'Janteloven' by Aksel Sandemose 1899-1965
'Janteloven' (The Jante Law) as a concept was created by the Dano-Norwegian author Aksel Sandemose. In his novel 'A Fugitive Crosses His Tracks ('En flyktning krysser sitt spor') he identified the Law of Jante as ten rules. Sandemose's novel portrays the small Danish town Jante (modelled upon his native town Nykøbing Mors as it was at the beginning of the 20th century, but typical of all small towns and communities), where nobody is anonymous.
Generally used colloquially in Denmark and the rest of the Nordic countries as a sociological term to negatively describe a condescending attitude towards individuality and success, the term refers to a mentality that de-emphasises individual effort and places all emphasis on the collective, while discouraging those who stand out as achievers.
There are ten rules in the law as defined by Sandemose, all expressive of variations on a single theme and usually referred to as a homogeneous unit.
- Du skal ikke tro, du er noget.
You shall not believe that you are somebody.
- Du skal ikke tro, at du er lige så meget som os.
You shall not believe that you are as worthy as us.
- Du skal ikke tro, at du er klogere end os.
You shall not believe that you are any wiser than us.
- Du skal ikke bilde dig ind, at du er bedre end os.
You shall not imagine that you are any better than us.
- Du skal ikke tro, at du ved mere end os.
You shall not believe that you know anything more than us.
- Du skal ikke tro, at du er mere end os.
You shall not believe that you are more than us.
- Du skal ikke tro, at du duer til noget.
You shall not believe that you are good at anything.
- Du skal ikke le ad os.
You shall not laugh at us.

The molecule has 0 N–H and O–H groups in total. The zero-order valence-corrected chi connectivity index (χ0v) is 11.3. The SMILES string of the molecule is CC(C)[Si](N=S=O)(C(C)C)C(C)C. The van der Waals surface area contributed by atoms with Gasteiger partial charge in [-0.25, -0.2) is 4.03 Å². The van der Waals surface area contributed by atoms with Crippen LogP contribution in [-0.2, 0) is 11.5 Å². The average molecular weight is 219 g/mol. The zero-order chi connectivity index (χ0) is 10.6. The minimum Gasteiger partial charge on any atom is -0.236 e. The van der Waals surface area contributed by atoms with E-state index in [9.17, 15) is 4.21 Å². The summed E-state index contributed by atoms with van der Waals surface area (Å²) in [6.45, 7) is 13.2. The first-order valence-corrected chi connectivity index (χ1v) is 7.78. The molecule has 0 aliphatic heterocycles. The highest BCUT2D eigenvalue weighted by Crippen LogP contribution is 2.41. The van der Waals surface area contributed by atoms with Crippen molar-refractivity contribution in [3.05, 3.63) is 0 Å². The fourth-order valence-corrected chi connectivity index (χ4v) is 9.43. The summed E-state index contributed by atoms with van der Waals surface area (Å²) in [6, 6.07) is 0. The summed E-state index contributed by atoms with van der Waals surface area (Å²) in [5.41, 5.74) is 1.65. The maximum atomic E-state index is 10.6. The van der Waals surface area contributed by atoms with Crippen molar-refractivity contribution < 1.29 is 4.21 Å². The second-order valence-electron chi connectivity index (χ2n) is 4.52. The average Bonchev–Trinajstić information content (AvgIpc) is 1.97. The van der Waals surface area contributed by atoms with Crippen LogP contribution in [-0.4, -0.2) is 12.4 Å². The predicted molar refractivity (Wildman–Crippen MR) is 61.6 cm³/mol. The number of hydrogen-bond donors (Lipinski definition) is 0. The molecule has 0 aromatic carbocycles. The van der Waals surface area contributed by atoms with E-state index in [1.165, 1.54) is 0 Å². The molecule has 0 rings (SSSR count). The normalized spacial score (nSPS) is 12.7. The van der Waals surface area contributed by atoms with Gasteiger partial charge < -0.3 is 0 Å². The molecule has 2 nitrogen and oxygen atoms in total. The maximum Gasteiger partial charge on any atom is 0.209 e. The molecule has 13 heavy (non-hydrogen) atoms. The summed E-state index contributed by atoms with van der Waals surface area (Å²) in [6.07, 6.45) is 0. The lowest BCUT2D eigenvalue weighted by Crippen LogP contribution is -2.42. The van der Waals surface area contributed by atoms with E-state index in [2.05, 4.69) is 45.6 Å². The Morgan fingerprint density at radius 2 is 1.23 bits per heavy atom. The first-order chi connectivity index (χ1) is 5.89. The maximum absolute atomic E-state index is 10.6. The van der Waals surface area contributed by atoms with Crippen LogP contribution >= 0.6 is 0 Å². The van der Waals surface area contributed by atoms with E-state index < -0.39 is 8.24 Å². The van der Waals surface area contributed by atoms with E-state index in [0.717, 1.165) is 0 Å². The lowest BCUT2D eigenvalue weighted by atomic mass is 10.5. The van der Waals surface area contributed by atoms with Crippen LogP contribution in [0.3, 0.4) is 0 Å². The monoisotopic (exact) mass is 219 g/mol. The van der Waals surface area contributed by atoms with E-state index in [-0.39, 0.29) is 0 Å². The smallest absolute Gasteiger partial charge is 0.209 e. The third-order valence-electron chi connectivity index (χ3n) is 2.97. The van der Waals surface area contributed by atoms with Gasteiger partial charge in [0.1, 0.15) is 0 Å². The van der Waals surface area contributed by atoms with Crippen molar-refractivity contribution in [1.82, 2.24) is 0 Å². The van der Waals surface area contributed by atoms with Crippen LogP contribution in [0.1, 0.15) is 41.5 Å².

- Du skal ikke tro, at nogen bryder sig om dig!
You shall not believe that anyone cares about you!
- Du skal ikke tro, at du kan lære os noget!
You shall not believe that you can teach us anything!
These ten principles or commandments are often claimed to form the "Jante's Shield" of the Scandinavian people.
In the book, the Janters who transgress this unwritten 'law' are regarded with suspicion and some hostility, as it goes against the town's communal desire to preserve harmony, social stability and uniformity.
Sandemose wrote about the working class in the town of Jante, a group of people of the same social position. He expressly stated in later books that the social norms of Jante were universal and not intended to depict any particular town or country. It should be understood that Sandemose was seeking to formulate and describe attitudes that had already been part of the Danish and Norwegian psyche for centuries. Today, however, it is common in Scandinavia to claim the Law of Jante as something quintessentially Danish, Swedish, or Norwegian.
Later, the meaning of The Law of Jante was extended to refer to those who want to break out of their social groups and reach a higher position in society in general.